MPs' fury over energy prices
SUFFOLK MPs are today demanding answers after it emerged that energy prices in the region will be going up by far more than the national average.As revealed in yesterday's Evening Star, households in Suffolk are facing average bill increases of more than £200 for combined gas and electricity bills.
SUFFOLK MPs are today demanding answers after it emerged that energy prices in the region will be going up by far more than the national average.
As revealed in yesterday's Evening Star, households in Suffolk are facing average bill increases of more than £200 for combined gas and electricity bills.
Energy supplier npower revealed they will be increasing their charges for gas by 23 per cent and electricity by 17pc, around five pc more than other parts of the country.
They say the above average increases are a result of greater regional costs for distribution and infrastructure.
Other gas and electricity suppliers are yet to announce their price increases although it is believed they will be broadly in line with those of npower, meaning every household in Ipswich is likely to be affected.
Ipswich's Labour MP Chris Mole is to refer npower's steep price rises for East Anglia to the official regulator for energy Ofgem.
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He said: “It is totally illogical to put up prices in this part of the world because much of the energy this country uses comes from here - so it should have to go a lesser distance.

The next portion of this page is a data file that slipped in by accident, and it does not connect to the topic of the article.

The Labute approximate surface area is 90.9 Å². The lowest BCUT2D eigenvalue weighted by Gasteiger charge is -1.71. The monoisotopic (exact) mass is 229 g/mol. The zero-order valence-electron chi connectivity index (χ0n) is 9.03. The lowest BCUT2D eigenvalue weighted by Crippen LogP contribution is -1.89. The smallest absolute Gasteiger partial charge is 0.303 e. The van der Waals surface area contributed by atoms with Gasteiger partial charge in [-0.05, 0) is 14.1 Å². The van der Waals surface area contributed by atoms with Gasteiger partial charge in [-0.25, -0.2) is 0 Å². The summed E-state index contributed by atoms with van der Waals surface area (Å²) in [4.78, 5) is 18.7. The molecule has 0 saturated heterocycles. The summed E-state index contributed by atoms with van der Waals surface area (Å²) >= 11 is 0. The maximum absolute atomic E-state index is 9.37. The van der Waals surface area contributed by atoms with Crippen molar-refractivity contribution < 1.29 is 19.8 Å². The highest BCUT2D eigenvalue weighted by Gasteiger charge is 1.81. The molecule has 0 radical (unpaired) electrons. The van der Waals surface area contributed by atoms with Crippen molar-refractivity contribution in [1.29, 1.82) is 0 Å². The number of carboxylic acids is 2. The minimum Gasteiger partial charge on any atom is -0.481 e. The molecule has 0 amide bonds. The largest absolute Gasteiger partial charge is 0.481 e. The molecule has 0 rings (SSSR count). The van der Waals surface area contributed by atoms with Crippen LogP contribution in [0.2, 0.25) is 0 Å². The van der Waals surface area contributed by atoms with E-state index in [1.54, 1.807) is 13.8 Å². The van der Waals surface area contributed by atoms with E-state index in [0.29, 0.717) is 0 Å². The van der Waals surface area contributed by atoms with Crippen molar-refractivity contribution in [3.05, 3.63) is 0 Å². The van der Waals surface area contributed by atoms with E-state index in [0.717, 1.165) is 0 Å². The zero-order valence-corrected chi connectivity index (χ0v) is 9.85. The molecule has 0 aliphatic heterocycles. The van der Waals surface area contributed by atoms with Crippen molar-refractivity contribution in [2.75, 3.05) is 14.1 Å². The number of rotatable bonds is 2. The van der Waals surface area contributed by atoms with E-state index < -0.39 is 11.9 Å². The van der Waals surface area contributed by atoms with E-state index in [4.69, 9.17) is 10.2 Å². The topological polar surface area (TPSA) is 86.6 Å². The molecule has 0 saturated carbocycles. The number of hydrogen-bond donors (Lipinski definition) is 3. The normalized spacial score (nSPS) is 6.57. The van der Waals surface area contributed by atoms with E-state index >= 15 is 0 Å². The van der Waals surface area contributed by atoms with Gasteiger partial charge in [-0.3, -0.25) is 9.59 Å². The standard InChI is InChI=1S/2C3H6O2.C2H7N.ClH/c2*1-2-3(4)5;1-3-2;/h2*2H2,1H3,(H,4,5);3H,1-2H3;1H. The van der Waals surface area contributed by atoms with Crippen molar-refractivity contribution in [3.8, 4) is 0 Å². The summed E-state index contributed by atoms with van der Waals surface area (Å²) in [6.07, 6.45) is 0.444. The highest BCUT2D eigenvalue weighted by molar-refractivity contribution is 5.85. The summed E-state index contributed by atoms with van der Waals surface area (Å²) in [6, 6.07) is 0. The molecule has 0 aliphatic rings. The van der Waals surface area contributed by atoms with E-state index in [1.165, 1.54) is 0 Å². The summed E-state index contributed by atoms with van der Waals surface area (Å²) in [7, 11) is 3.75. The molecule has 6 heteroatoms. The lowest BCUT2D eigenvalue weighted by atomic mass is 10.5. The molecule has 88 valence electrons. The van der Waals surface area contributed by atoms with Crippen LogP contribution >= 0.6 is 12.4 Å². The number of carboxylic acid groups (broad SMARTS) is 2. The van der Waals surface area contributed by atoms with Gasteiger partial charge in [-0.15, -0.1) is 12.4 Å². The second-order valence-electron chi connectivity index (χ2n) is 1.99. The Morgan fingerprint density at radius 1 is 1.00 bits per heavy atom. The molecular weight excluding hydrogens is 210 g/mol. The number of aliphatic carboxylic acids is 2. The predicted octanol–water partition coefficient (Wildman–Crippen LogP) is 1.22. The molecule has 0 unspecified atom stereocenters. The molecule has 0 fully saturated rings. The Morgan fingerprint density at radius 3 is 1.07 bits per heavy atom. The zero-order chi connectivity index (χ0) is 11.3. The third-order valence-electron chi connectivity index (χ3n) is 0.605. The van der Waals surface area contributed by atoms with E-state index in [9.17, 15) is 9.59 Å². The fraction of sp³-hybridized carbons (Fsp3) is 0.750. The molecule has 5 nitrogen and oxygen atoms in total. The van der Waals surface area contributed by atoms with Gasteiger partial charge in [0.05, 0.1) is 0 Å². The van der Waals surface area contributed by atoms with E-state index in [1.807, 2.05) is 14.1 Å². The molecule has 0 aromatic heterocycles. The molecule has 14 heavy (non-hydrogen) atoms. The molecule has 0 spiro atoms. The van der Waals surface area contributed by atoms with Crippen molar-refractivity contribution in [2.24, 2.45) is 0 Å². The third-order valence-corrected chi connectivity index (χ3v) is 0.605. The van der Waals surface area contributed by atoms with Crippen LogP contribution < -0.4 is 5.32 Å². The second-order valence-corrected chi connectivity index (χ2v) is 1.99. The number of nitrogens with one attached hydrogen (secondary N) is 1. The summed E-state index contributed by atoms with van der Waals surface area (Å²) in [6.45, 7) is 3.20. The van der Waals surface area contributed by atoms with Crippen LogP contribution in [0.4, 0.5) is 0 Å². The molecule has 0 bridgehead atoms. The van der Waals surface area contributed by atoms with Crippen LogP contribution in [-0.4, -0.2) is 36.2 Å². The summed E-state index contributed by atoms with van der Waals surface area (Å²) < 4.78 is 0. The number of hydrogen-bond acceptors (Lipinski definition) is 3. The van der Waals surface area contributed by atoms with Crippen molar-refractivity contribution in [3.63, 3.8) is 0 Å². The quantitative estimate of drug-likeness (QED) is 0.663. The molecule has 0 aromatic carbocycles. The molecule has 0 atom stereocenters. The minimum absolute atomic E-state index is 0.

“Not only does all the gas come in through Bacton but we have Sizewell B and this is also becoming a key area for generating renewable power with wind farms and similar projects.
“It doesn't really make sense to make it more expensive in London either because you don't have to take the energy over large rural distances. I cannot understand this at all. It is something that should be investigated.”
Conservative MP for Suffolk Coastal, John Gummer, said people have to accept that energy costs will increase in coming years but added that he doesn't think people in Suffolk should pay more than others.
He said: “There is no point in arguing that energy bills should not go up. They will go up because we are short of energy and are going to find ourselves increasingly short.
“This is part of the story of climate change and we have got to do a great deal more about energy efficiency. The issue is that no more in terms of price increases is passed on to the consumer than necessary.
“I don't think they have proved their case and I will be demanding a much more effective answer from the company to see how they make their figures work.”
A spokeswoman for npower said the firm is charged different amounts by energy distributors across the country and they are passing on those costs in a “fair” manner.
She said: “It is fair that what it costs us is what we charge our customers. It is about balancing up the mechanism and making it a fairer way of charging people.”
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